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    • PennyRose
    • By PennyRose 17th May 17, 10:46 AM
    • 1Posts
    • 0Thanks
    PennyRose
    Overdraft debt- 17 years to pay off!!
    • #1
    • 17th May 17, 10:46 AM
    Overdraft debt- 17 years to pay off!! 17th May 17 at 10:46 AM
    Hi,
    I have a joint account with my recently made ex-husband. It has £1k overdraft on it which is my responsibility to pay off (we have divided our debts equally but the account has to stay as an open joint account until I can pay off the overdraft and close it). I currently work part time and bring in just over £1k per month. I donít have any children. I donít receive any government help because my earnings are £15k per year which is over their threshold for things like tax credits.

    I had previously worked full time and with loosing another full time wage in the house things have rapidly gone downhill financially for me. I am not able to take out other loads/credit cards so I have contacted my banks who have all been great and I am on low payment plans with them for 1 loan and 2 c/cards.

    The problem is with my overdraft. I am getting charged around £15 per month in fees and interest. I can probably afford to pay £20 per month to start getting this paid off but with those charges I am only paying £5 per month Ė at that rate I am looking at 17 years to pay this off!
    (my ex-husband is also giving me grief about this account still being open so I am eager to get this paid and closed so I donít have to hear from him!!)

    I have contacted my bank and explained the situation. I have also said how great they have been regarding my other debts and whether I could do a similar thing whereby they stop the charges/interest and allow me to just make monthly payments to pay it off. They have said no. They have said that although this can be done with loans and credit cards it isnít something they can do with the overdraft!!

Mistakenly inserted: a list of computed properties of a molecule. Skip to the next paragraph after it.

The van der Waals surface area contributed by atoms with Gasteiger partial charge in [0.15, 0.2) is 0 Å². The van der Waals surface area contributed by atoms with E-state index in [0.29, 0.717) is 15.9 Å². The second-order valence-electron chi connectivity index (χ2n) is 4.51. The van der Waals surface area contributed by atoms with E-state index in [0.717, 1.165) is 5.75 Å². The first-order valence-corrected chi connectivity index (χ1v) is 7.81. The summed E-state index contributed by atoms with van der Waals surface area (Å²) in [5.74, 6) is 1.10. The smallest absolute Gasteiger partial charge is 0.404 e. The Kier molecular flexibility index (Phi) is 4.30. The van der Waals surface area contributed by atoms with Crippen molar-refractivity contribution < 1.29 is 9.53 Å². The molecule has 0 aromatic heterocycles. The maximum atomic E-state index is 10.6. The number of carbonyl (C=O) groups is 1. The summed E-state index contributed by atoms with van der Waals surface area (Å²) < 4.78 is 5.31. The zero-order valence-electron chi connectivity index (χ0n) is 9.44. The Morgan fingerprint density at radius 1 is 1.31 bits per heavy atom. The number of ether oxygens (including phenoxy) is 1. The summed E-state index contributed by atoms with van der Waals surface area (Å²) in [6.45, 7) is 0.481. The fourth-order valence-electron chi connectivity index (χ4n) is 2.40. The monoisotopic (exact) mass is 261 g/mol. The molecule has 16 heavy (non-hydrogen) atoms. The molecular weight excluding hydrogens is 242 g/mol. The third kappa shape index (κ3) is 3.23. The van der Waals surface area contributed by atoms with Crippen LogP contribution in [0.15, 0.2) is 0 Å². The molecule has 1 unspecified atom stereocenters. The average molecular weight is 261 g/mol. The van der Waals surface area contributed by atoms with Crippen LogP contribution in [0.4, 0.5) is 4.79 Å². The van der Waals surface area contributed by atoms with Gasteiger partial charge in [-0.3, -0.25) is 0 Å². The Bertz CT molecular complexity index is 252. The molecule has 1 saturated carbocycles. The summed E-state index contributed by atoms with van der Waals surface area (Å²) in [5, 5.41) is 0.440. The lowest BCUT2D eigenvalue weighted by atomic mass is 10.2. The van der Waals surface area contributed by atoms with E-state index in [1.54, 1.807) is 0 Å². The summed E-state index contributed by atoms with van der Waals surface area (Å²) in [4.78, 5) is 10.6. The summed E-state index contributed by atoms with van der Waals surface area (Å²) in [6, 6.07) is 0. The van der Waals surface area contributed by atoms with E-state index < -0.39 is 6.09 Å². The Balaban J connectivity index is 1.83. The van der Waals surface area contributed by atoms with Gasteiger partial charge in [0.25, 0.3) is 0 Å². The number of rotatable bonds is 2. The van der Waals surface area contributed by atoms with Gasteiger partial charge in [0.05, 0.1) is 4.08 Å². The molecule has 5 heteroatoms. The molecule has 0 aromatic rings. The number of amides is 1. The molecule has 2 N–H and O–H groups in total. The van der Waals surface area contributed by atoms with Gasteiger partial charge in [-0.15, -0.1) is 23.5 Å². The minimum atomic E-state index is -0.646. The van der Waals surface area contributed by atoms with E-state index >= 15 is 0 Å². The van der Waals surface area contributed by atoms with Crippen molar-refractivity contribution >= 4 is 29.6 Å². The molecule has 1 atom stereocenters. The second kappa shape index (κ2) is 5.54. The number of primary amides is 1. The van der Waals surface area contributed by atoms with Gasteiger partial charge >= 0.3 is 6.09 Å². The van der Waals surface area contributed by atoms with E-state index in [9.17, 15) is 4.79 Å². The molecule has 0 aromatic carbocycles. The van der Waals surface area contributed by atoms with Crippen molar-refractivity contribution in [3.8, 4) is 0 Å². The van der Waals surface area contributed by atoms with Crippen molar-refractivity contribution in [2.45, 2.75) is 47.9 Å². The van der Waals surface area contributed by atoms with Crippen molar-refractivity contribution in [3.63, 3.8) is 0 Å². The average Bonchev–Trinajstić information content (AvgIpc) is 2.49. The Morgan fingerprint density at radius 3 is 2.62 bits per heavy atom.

I donít know what to do now? I was thinking of writing to them to see if that helps but Iím not 100% sure what else I can add to help my case? They already know my situation; they have already done an affordability check for my other debts. I have been very open with them about it all. My plan is to get a full time job again so that I can more income I can put towards the debt.

    Does anyone else have experience of this? Could anyone think of something I could write to strengthen my case?

    All help appreciated!

    Thank you.
    PennyRose
Page 1
    • EssexHebridean
    • By EssexHebridean 17th May 17, 12:16 PM
    • 7,456 Posts
    • 39,101 Thanks
    EssexHebridean
    • #2
    • 17th May 17, 12:16 PM
    • #2
    • 17th May 17, 12:16 PM
    The first and most obvious thing is to look at increasing your income wherever you can - even things like the survey sites might help to bring in a bit extra, and in your situation every little helps.

    I'm wondering whether you might have a financial hardship angle to getting them to freeze the charges - investigate Martin's guides over on the main site to see if there is anything in there, if you haven't already.

    Can you actually cover your outgoings on an annual basis (by which I mean including everything you spend in a year - so insurances etc that are renewed and paid annually as well as the routine monthly stuff) on the income you're on?

    On the job front - something worth trying is to identify companies locally in the field you want to work in, that you would want to work for, and approaching them directly with a short, immaculately presented, and concise CV, to enquire about any vacancies they might have.

    I suspect it would also be worth you putting together your SOA (Statement of affairs - link is in the "sticky" post at the top of the board) to see if there is anywhere you could make savings that you've not thought of. If you post it into this thread we'll be happy to take a look and see if we can help identify anything.